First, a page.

By Ken Pettigrew
It is one of the most common phrases I use in my life. Most often, I am physically tired from a long, demanding day. But these days, like many others who find themselves wondering what it means to be Black in America, exhaustion is a descriptor of a fatigue of the soul. It is a withering away of all that sustains us in the hours and heat of the day. It is the terrorism of a cultural, gendered, and sexual indictment of Black persons and bodies. It is the slow torture of wringing out the last drops of hope found in the Black soul. It is our American murder. It is death. A horror story. A visit from Satan himself. Black in America.
While I am attempting to cling to the hope of a better tomorrow, I am feeling the searing pain of hope slipping away and leaving my hands rope burned. Racism: the thorn in Black flesh. It is the thing that prods and pokes at us, even as we try to do the most good. We say, “But it’s not all white people,” and yet, we find ourselves trampled by unchecked privilege. We get back up and try all over again, but then we hear the voices of those who want peace, but a peace without a cost. We try to avoid conflict, but the battering ram of brutality has come against our gates, and we, standing unarmed and defenseless, are seen as the threat. That and that alone has given us a complex of untested sociological consequence. We have a daily diagnosis of cultural PTSD. We observe our deaths. We watch it happen. We die and we are scarred for life.
It’s tiring to realize that my life is worth nothing more than a flag. It’s tiring to carry around the anxiety of an existential crisis. All I want to do is BE, but my being is a problem for you. You’re uncomfortable with my hair, my skin, my vernacular, my insistence, my voice, my choice. My being.
If I cannot be me, who, then, am I supposed to be?
Surely you don’t expect me to be submissive to the will of your historic and institutionalized privilege? I hope you’re not expecting me to sit quietly? I surely hope you’re not expecting me to give a damn about your discomfort? I really hope you’re not planning to call me angry and tell me to “chill.” We tried chilling, and you KILLED us! And you keep killing us.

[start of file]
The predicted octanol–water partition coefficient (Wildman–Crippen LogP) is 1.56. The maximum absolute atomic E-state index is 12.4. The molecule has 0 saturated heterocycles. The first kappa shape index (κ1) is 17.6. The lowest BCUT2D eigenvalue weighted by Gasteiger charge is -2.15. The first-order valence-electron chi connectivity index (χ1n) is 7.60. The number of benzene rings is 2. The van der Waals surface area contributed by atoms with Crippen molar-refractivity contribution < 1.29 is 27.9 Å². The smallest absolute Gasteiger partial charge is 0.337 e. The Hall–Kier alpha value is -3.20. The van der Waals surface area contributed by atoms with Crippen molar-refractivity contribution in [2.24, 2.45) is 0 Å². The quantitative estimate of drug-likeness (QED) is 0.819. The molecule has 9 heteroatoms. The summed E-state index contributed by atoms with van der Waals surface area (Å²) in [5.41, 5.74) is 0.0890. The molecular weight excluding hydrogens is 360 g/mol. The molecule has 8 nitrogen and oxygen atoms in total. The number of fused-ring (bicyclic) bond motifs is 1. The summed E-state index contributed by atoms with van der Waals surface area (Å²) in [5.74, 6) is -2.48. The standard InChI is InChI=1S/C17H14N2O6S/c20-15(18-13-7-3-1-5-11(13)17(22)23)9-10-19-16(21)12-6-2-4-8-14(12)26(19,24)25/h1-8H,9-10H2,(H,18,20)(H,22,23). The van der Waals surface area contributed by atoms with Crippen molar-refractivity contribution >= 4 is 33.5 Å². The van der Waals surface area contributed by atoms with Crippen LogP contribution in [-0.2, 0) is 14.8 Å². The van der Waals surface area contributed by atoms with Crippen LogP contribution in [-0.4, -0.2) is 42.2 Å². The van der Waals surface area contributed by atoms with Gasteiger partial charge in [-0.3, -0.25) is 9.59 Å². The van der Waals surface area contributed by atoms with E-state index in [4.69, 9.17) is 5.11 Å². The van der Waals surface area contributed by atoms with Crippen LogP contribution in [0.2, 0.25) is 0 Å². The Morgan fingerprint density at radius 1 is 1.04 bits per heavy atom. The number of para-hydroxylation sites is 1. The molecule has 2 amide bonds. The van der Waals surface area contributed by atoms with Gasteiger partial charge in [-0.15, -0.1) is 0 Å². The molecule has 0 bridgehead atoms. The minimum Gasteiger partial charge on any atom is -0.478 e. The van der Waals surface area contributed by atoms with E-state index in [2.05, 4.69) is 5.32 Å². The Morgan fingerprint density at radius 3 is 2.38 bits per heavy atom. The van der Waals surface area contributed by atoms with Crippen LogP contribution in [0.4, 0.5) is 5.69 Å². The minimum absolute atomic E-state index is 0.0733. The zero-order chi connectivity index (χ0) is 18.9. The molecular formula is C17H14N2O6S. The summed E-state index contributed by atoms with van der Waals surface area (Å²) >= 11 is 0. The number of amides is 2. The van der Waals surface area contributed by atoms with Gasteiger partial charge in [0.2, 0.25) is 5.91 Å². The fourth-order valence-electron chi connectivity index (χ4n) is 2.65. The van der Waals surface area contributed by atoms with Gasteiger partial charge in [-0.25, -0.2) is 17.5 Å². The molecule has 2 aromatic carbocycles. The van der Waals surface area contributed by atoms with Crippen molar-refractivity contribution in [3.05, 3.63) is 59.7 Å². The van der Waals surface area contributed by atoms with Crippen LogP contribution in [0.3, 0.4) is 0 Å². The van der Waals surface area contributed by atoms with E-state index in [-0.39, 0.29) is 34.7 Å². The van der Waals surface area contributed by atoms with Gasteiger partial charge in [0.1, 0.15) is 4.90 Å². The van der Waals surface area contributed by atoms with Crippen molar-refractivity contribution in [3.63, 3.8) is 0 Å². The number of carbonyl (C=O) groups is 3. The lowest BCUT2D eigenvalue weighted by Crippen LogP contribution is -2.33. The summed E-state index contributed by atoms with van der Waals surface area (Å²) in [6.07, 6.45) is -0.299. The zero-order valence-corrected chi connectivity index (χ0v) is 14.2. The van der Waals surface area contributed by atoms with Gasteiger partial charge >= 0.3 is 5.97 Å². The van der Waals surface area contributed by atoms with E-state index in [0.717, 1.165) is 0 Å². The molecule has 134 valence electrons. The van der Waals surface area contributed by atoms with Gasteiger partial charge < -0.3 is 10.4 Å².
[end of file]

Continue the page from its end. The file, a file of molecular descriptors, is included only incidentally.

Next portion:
We, now, are enemies of the state. Black folks and America are in an unbalanced match of mutually assured destruction. Our hands are tied by 400 years of institutionalized racism, while America just keeps giving us the punches…watching and waiting to see if we will snap back. We’re punched with high infant mortality. We’re punched by the fetishization and exotification of our bodies–the forbidden fruit that white women dare not touch and white men can’t help but want. Punched by the falsification of our humanity. Punched by economic disparity. Punched by religious fundamentalism that sees no value in racial justice because it has been bought by extremist politicians who win by preying on the fears of those with more power than they acknowledge. We’ve been punched for the right to vote, the right to live, and the right to be.
I am exhausted.
I have no patience for white guilt. I have no time for those who wish folks like me would be quiet. I have no fear of the death threats that have found their way into my inbox.
The fight is on.
A Pissed Off Black Preacher in America